Two years ago, New Zealanders faced an imminent ban. The National Party, at the time in the minority, made overturning the light-bulb scheme a priority in its campaign against the ruling Labor government. The public responded favorably to the party that proclaimed that it “stands for freedom, choice, independence and ambition.” In December 2008, the National Party government overturned the light-bulb ban.

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CFL bulbs can burn down your house

The compact flourescent light bulbs that Washington is forcing you to use could burn down your house, unless you install a new wall switch for each bulb!

So when you read about all the money these bulbs will “save” you, make sure you factor in the cost of replacing all your switches. And don’t forget to factor in the risk of mercury poisoning and the cost of disposing of used bulbs — it’s illegal to throw them in your trash in most places.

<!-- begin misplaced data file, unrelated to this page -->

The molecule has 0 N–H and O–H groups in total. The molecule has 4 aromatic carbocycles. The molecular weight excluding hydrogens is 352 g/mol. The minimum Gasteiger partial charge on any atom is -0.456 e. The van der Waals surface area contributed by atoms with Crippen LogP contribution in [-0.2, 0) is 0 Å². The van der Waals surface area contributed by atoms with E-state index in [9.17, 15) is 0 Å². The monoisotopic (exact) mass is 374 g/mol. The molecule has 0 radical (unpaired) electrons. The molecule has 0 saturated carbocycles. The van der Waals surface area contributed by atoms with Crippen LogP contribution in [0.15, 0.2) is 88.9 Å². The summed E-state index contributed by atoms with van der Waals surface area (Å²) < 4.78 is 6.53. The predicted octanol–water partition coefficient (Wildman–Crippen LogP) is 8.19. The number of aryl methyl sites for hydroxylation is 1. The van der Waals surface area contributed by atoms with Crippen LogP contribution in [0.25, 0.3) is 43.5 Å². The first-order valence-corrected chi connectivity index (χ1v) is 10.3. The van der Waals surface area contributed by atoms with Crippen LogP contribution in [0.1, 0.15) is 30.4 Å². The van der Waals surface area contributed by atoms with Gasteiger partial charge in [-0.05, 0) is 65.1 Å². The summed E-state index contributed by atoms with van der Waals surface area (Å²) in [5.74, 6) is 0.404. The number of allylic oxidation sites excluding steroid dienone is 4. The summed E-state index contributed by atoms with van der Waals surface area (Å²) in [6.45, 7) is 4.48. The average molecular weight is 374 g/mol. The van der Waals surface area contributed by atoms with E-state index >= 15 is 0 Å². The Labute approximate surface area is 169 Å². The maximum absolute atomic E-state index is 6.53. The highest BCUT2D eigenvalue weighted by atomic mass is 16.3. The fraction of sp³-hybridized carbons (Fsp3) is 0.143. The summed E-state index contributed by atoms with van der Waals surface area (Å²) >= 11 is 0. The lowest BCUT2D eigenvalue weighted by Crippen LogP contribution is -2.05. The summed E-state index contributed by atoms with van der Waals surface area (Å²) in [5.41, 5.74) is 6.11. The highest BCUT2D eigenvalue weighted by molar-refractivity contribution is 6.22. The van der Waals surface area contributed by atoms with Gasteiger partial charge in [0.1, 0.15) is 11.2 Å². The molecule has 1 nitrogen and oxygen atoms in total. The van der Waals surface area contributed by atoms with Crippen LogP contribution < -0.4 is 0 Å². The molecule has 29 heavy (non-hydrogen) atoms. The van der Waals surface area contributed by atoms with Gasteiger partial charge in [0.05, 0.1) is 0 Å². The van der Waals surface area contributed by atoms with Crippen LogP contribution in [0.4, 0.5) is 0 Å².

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Risky new light bulb packaging rules

A Washington Times editorial highlights the federal government’s new regulations about light bulb packaging:

In the midst of an economic crisis, troubles in Afghanistan and various terrorist threats around the globe, the last thing on the minds of Americans is the light bulb. That didn’t stop the Federal Trade Commission (FTC) earlier this month from releasing 91 pages of regulations that will force manufacturers to revise their packaging and make costly compact fluorescent bulbs appear more appealing to consumers.

Congress ordered these changes in 2007 as part of its decision to force the dim, overpriced, mercury-filled product on a public that so far has refused to embrace it willingly. Beginning Jan. 1, 2012, bureaucratic rules will phase in, and 100-watt versions of Thomas Edison’s venerable invention will be first on the contraband list.

As if the risk from mercury exposure wasn’t bad enough, the FTC’s new labeling regulations pose another safety risk to consumers:

The FTC’s new labels dethrone the watt as the primary measure of a bulb’s effectiveness and replace it with the lumen as a measure of light output… De-emphasis of the watt on the new containers also will make it more likely that consumers could select the wrong bulb for a light fixture, increasing the risk of fire.